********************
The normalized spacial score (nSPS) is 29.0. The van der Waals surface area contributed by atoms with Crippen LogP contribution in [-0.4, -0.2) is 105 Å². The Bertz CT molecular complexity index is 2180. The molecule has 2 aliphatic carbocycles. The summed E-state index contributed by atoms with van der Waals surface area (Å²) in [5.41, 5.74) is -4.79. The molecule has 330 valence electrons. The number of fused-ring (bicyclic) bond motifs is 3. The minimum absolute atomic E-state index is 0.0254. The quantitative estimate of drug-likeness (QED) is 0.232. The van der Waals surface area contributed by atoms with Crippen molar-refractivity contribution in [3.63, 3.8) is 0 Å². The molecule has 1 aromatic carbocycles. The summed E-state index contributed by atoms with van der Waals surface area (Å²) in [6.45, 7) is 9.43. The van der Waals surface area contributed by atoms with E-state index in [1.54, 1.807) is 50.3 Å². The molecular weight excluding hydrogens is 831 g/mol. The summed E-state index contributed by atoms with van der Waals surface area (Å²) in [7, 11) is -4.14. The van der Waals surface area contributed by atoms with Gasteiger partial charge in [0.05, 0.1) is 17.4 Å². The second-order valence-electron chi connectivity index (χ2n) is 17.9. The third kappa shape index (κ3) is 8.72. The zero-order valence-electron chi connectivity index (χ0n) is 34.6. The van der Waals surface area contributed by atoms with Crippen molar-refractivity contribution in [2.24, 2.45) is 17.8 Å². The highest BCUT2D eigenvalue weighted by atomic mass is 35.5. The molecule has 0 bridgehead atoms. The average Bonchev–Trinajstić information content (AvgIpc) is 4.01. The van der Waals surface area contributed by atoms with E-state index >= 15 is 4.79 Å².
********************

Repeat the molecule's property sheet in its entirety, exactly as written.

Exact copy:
The normalized spacial score (nSPS) is 29.0. The van der Waals surface area contributed by atoms with Crippen LogP contribution in [-0.4, -0.2) is 105 Å². The Bertz CT molecular complexity index is 2180. The molecule has 2 aliphatic carbocycles. The summed E-state index contributed by atoms with van der Waals surface area (Å²) in [5.41, 5.74) is -4.79. The molecule has 330 valence electrons. The number of fused-ring (bicyclic) bond motifs is 3. The minimum absolute atomic E-state index is 0.0254. The quantitative estimate of drug-likeness (QED) is 0.232. The van der Waals surface area contributed by atoms with Crippen molar-refractivity contribution in [3.63, 3.8) is 0 Å². The molecule has 1 aromatic carbocycles. The summed E-state index contributed by atoms with van der Waals surface area (Å²) in [6.45, 7) is 9.43. The van der Waals surface area contributed by atoms with E-state index in [1.54, 1.807) is 50.3 Å². The molecular weight excluding hydrogens is 831 g/mol. The summed E-state index contributed by atoms with van der Waals surface area (Å²) in [7, 11) is -4.14. The van der Waals surface area contributed by atoms with Gasteiger partial charge in [0.05, 0.1) is 17.4 Å². The second-order valence-electron chi connectivity index (χ2n) is 17.9. The third kappa shape index (κ3) is 8.72. The zero-order valence-electron chi connectivity index (χ0n) is 34.6. The van der Waals surface area contributed by atoms with Crippen molar-refractivity contribution in [2.24, 2.45) is 17.8 Å². The highest BCUT2D eigenvalue weighted by atomic mass is 35.5. The molecule has 0 bridgehead atoms. The average Bonchev–Trinajstić information content (AvgIpc) is 4.01. The van der Waals surface area contributed by atoms with E-state index >= 15 is 4.79 Å².